The Classroom Is Not A Factory

G-g-g-good m-m-m-m-morning. It’s a nice time for a warm fire, a hot cocoa, and some snuggling. It’s freezing out there! No, it’s worse; it’s in the 20s with a wind chill hovering around 10!!. What’s going on? My sprouting amaryliis are wearing mufflers! Yesterday I was traveling the pre-dawn streets bare-chested in shorts bare-chested happlily thinking about planting in my garden. This morning I could barely stand the cold in my long grubbies and am ready to shovel snow. If it wasn’t cold enough, all along this trek through this arctic, I kept thinking about a chilling discussion I was having with a “virtual” colleague throughout this week in response to my use of gold mining as a metaphopr for teaching. At one time, he had written: “Apart from being respectful of our students as people just as a matter ‘of course,’ of trying to carry out our duties with some sense of humor and a perspective that reaches at least a little beyond our discipline and our institution, WHO HAS TIME TO DO MORE?” (his emphasis). As I thought about these words, once again I began hearing a racket inside me. It was a dull, monotonous rythm of strange sounds that kept pace with my steps: boom, bang, hiss, clunk, clang–out comes a student; boom, bang, hiss, clunk, clang–out comes a student; boom, bang, hiss, clunk, clang–out comes a student; boom, bang, hiss….over and over again that maddening cadence. While this cacaphony persisted I began imagining noisy, oily, greasy, smelly vats and cogs and wheels and pistons and presses and conveyor belts of a massive, impersonal factory assembly line mass producing students as if they were tin cans.

“Who has time to do more?” To do what? More than merely going through the motions? More than merely giving a passing wave? More than offering a perfunctory smile? More than uttering a hurried, expected “hello?” And leave it at that? Excuse me, but I think it’s funny that I seldom hear anyone raising that question when it comes to a commitment to bear the demands on time and attention and energy of preparing grant applications, writing conference papers, attending conferences, offering consultancies and workshops, researching and publishing, doing whatever is needed to enlarge a professtional reputation, heighten academic prestige, get a salary increase or a promotion or tenure.

Excuse me, but after reading hordes of student journals quarter after quarter and constantly talking with students, I know we delude ourselves if we really think students–in elementary, middle school, high school or college and universityy–are so naive that they don’t see the difference between sincerity and lip-service, they are so dimwitted that they don’t know the difference between image and reality, they are so inept at distinguishing between rhetoric and practice, they aren’t watching closely to see whether our performance is a bunch of bull or whether it reflects who we really are as people.

This professor went on to say, “Let’s face it: What with the way we’re pressed to do a good job with the limited time we have in our courses, the emotional life of our students can generally only be a distraction and source of inefficiency for us.”

Excuse me? What do too many of us think our job is? Maybe, part of the issue is that too many of us think of the classroom or allow others–”The System” or “The Institution”–to forces us, like submissive hirelings, to treat the classroom as that not-so-serious-I’ve-got-to-put-food-on-the-table job. If not, if we feel truly have our finger on the pulse of students’ need and are in command of our own destiny, why, then, are we surprised when we hear students say, as I recently have heard students, who have contacted me on the interent, say: “survival is to play the damn game”; “must tailor ourselves to the distant professors”; “need to give their egos a wide berth”; “groveling to them–when I see them”; “‘yes, maam’ing’ and ‘yes, sir’ing’ has become almost second nature”; “to complete my schooling has to come before my education”; and “few care and back it up.” Maybe our surprise that so many students don’t believe so many of us teachers care about them supports their indictment. But, what do students know.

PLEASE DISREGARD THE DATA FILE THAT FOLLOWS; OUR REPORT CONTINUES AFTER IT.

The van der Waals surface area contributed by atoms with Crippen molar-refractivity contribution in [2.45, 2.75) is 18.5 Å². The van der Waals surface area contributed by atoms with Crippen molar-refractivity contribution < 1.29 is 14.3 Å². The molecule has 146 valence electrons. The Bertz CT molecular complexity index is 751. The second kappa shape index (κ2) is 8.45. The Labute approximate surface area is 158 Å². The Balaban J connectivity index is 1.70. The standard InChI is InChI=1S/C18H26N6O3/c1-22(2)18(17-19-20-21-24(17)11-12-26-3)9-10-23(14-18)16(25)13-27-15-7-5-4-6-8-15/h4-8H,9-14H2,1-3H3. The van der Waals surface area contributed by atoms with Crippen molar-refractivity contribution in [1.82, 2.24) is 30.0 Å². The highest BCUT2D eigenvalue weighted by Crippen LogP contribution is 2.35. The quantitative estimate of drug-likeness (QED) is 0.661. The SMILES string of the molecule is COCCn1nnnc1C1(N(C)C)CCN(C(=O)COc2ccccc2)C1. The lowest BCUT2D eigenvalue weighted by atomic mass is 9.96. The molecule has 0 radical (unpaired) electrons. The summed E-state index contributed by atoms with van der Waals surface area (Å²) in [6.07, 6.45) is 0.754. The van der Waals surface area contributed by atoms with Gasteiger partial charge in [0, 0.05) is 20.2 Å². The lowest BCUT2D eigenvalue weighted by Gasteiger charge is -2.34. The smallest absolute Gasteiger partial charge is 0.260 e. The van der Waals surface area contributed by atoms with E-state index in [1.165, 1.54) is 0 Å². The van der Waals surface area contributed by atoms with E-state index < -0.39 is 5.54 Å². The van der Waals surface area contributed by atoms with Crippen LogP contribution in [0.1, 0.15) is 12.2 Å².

Excuse me? Students are a source of “distraction” and “inefficiency?” Well, let me tell you, as I told him, about a “distraction” and “inefficiency” who I think explains that our MISSION as educators is not to move students along an assembly line in a factory-school setting; that our interest in the students should be beyond both the confines of the subject and the classroom; that teaching is not just something to be conveyed, but some emerging one to behold; and that our interest in being in the classroom should be to be with the students. Let me tell you about Lenny (not his real name).

Lenny is in my first year night class that meets only twice a week the student of whom I am having a difficult time, more than usual, connecting with. But, Lenny stood out because of his unusual number of absences during the first half of the quarter. My eagle eye–my “blueberries”–caught the disinterest written all over his smileless face and virtually inert body as he sat aimlessly in the back corner of the room with the two young ladies of his triad . He wasn’t the most enthused and involved person in the class; he didn’t really interact with the other members of his triad; he came into class and never looked at them or talked with them; his journal was never complete; when it came time to get involved in skits or do a shield, he was at best a reluctant partner. I hadn’t talked with him. And to be honest, I felt guilty about that.

A couple of weeks ago, class presentations for a scavenger hunt project dealing with the early 19th century reform movement were due. Lenny meandered into class empty handed. The other members of his triad tried to cover him, but it was obvious he was totally unprepared. Then, one of those unexpected, mysterious, inexplicable events, which always awe me, occurred. The time had come to present a symbol depicting the significance of Dorethea Dix. One of the members of his triad began to rise. He put his hand on her shoulder to stop her. In her place, he rose, struggled would be a better description, and said, “I present myself as an example of her efforts to reform treatment of the insane because I once tried to commit suicide.” The laughing stopped. The noise abated into deep silence. After what seemed like that proverbial eternity, I forced myself to say, “Now let’s see what we’ve come up with for Mary Cady…..” All through class I kept looking at Lenny without trying to be obvious.